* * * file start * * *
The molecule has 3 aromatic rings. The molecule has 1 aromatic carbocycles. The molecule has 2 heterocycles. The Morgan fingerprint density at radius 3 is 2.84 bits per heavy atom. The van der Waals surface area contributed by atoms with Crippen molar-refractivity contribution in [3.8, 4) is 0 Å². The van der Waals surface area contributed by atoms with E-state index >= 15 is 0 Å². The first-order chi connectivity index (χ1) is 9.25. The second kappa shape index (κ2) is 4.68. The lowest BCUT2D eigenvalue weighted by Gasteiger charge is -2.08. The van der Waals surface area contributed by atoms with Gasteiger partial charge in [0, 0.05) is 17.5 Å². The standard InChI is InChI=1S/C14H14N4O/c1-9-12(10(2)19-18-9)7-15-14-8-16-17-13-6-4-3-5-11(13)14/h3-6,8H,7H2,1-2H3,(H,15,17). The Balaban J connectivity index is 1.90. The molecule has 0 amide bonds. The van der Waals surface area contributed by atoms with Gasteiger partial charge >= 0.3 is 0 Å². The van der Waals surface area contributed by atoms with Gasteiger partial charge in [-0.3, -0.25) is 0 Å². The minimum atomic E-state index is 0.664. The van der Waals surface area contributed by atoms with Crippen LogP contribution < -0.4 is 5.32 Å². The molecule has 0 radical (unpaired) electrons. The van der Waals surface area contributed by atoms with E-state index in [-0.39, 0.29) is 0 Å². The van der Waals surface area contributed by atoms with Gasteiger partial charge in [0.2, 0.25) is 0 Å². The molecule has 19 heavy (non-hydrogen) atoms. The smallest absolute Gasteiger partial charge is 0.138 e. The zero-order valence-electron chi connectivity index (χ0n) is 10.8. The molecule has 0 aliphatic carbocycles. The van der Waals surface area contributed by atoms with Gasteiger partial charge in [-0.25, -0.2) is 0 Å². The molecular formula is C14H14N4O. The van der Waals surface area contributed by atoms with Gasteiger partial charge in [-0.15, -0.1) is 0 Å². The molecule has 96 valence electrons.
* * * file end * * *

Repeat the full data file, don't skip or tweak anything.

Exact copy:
The molecule has 3 aromatic rings. The molecule has 1 aromatic carbocycles. The molecule has 2 heterocycles. The Morgan fingerprint density at radius 3 is 2.84 bits per heavy atom. The van der Waals surface area contributed by atoms with Crippen molar-refractivity contribution in [3.8, 4) is 0 Å². The van der Waals surface area contributed by atoms with E-state index >= 15 is 0 Å². The first-order chi connectivity index (χ1) is 9.25. The second kappa shape index (κ2) is 4.68. The lowest BCUT2D eigenvalue weighted by Gasteiger charge is -2.08. The van der Waals surface area contributed by atoms with Gasteiger partial charge in [0, 0.05) is 17.5 Å². The standard InChI is InChI=1S/C14H14N4O/c1-9-12(10(2)19-18-9)7-15-14-8-16-17-13-6-4-3-5-11(13)14/h3-6,8H,7H2,1-2H3,(H,15,17). The Balaban J connectivity index is 1.90. The molecule has 0 amide bonds. The van der Waals surface area contributed by atoms with Gasteiger partial charge >= 0.3 is 0 Å². The van der Waals surface area contributed by atoms with Gasteiger partial charge in [-0.3, -0.25) is 0 Å². The minimum atomic E-state index is 0.664. The van der Waals surface area contributed by atoms with Crippen LogP contribution < -0.4 is 5.32 Å². The molecule has 0 radical (unpaired) electrons. The van der Waals surface area contributed by atoms with E-state index in [-0.39, 0.29) is 0 Å². The van der Waals surface area contributed by atoms with Gasteiger partial charge in [0.2, 0.25) is 0 Å². The molecule has 19 heavy (non-hydrogen) atoms. The smallest absolute Gasteiger partial charge is 0.138 e. The zero-order valence-electron chi connectivity index (χ0n) is 10.8. The molecule has 0 aliphatic carbocycles. The van der Waals surface area contributed by atoms with Gasteiger partial charge in [-0.25, -0.2) is 0 Å². The molecular formula is C14H14N4O. The van der Waals surface area contributed by atoms with Gasteiger partial charge in [-0.15, -0.1) is 0 Å². The molecule has 96 valence electrons.